Minnehaha and Pennington County, in South Dakota, have dropped juvenile detention rates by one-third and one-half, respectively, in just two years.
Now the rest of the state is hoping to follow their lead.
Alternatives to detention are ways to safely supervise delinquent youth without putting them in a detention facility, which increases the risk of subsequent incarceration and can also teach youths the wrong lessons. Instead, alternatives such as electronic monitoring ensure that public safety is held paramount while reducing the negative outcomes—and substantial costs—of detention.
The key to alternatives to detention begins with a validated risk assessment. This provides detention facility staff with the information necessary to determine which youth truly represent a risk to society, and thus must be detained, and which can be safely monitored in their homes.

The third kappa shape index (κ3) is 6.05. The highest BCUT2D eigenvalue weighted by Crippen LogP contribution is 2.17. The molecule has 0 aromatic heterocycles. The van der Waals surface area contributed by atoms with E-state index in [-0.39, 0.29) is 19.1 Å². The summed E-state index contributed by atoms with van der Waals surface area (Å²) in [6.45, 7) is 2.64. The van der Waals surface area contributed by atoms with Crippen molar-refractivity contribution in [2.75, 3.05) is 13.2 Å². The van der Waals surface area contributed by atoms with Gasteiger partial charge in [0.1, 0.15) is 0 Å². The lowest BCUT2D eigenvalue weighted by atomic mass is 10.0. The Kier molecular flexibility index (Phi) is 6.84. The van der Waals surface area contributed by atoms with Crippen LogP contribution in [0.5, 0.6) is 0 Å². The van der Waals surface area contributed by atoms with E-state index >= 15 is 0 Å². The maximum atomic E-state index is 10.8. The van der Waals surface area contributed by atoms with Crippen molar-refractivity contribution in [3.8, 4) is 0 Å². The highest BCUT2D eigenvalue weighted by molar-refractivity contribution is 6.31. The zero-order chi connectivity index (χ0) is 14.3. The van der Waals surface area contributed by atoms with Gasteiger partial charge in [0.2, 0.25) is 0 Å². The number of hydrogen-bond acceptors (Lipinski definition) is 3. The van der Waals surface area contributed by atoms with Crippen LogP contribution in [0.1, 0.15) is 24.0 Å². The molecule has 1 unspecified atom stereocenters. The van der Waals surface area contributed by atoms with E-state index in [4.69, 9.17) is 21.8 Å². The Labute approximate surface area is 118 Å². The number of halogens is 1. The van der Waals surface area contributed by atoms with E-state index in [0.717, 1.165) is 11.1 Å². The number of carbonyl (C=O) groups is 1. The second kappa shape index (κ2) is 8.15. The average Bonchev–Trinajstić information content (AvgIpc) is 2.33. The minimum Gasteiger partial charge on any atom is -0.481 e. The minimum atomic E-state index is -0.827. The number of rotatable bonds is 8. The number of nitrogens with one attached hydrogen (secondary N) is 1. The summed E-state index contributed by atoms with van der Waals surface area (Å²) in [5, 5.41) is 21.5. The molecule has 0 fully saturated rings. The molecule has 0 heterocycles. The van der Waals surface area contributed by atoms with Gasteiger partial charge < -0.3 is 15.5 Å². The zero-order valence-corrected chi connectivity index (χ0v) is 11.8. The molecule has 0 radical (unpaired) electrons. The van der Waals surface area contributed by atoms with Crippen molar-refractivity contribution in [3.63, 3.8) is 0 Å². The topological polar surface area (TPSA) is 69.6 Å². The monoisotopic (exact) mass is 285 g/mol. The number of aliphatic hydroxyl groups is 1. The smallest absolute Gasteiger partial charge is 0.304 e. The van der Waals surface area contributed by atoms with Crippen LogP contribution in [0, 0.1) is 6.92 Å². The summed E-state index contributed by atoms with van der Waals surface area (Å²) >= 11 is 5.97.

Both Minnehaha and Pennington Counties adopted such alternatives through the Juvenile Detention Alternatives Initiative, and neither county saw any resulting increase in crime, even as fewer juveniles were placed in secure confinement.
Therefore, other South Dakota counties are seeking to implement similar successful alternatives in their own facilities.
A similar effect was highlighted in Texas by Texas Public Policy Foundation research. Harris and Dallas Counties realized substantial budget cuts, better outcomes for juveniles, and safer streets while implementing alternatives to detention.